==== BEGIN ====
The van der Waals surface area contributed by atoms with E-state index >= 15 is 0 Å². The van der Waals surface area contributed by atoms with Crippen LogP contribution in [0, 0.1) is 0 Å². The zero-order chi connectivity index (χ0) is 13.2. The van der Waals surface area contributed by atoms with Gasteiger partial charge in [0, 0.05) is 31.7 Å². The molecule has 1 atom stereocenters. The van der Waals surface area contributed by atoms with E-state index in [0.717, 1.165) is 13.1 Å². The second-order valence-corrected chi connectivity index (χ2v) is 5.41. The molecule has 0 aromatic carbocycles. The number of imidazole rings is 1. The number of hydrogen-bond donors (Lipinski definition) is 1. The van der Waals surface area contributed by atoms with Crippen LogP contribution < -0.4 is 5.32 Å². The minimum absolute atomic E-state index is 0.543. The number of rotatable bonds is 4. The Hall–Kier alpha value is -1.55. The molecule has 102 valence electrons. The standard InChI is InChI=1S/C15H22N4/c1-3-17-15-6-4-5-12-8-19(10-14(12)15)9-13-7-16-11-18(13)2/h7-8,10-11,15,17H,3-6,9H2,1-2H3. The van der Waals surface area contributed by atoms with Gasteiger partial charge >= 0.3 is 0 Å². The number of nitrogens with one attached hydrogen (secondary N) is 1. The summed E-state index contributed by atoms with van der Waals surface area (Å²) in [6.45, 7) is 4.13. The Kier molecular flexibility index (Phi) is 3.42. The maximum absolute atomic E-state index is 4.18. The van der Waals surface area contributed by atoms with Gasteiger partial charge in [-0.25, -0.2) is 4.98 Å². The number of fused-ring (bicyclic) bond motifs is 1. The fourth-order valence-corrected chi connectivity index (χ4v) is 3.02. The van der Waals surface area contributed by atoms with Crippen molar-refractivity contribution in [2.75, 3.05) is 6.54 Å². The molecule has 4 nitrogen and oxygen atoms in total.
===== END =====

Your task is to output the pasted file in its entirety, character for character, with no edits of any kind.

The van der Waals surface area contributed by atoms with E-state index >= 15 is 0 Å². The van der Waals surface area contributed by atoms with Crippen LogP contribution in [0, 0.1) is 0 Å². The zero-order chi connectivity index (χ0) is 13.2. The van der Waals surface area contributed by atoms with Gasteiger partial charge in [0, 0.05) is 31.7 Å². The molecule has 1 atom stereocenters. The van der Waals surface area contributed by atoms with E-state index in [0.717, 1.165) is 13.1 Å². The second-order valence-corrected chi connectivity index (χ2v) is 5.41. The molecule has 0 aromatic carbocycles. The number of imidazole rings is 1. The number of hydrogen-bond donors (Lipinski definition) is 1. The van der Waals surface area contributed by atoms with Crippen LogP contribution < -0.4 is 5.32 Å². The minimum absolute atomic E-state index is 0.543. The number of rotatable bonds is 4. The Hall–Kier alpha value is -1.55. The molecule has 102 valence electrons. The standard InChI is InChI=1S/C15H22N4/c1-3-17-15-6-4-5-12-8-19(10-14(12)15)9-13-7-16-11-18(13)2/h7-8,10-11,15,17H,3-6,9H2,1-2H3. The van der Waals surface area contributed by atoms with Gasteiger partial charge >= 0.3 is 0 Å². The number of nitrogens with one attached hydrogen (secondary N) is 1. The summed E-state index contributed by atoms with van der Waals surface area (Å²) in [6.45, 7) is 4.13. The Kier molecular flexibility index (Phi) is 3.42. The maximum absolute atomic E-state index is 4.18. The van der Waals surface area contributed by atoms with Gasteiger partial charge in [-0.25, -0.2) is 4.98 Å². The number of fused-ring (bicyclic) bond motifs is 1. The fourth-order valence-corrected chi connectivity index (χ4v) is 3.02. The van der Waals surface area contributed by atoms with Crippen molar-refractivity contribution in [2.75, 3.05) is 6.54 Å². The molecule has 4 nitrogen and oxygen atoms in total.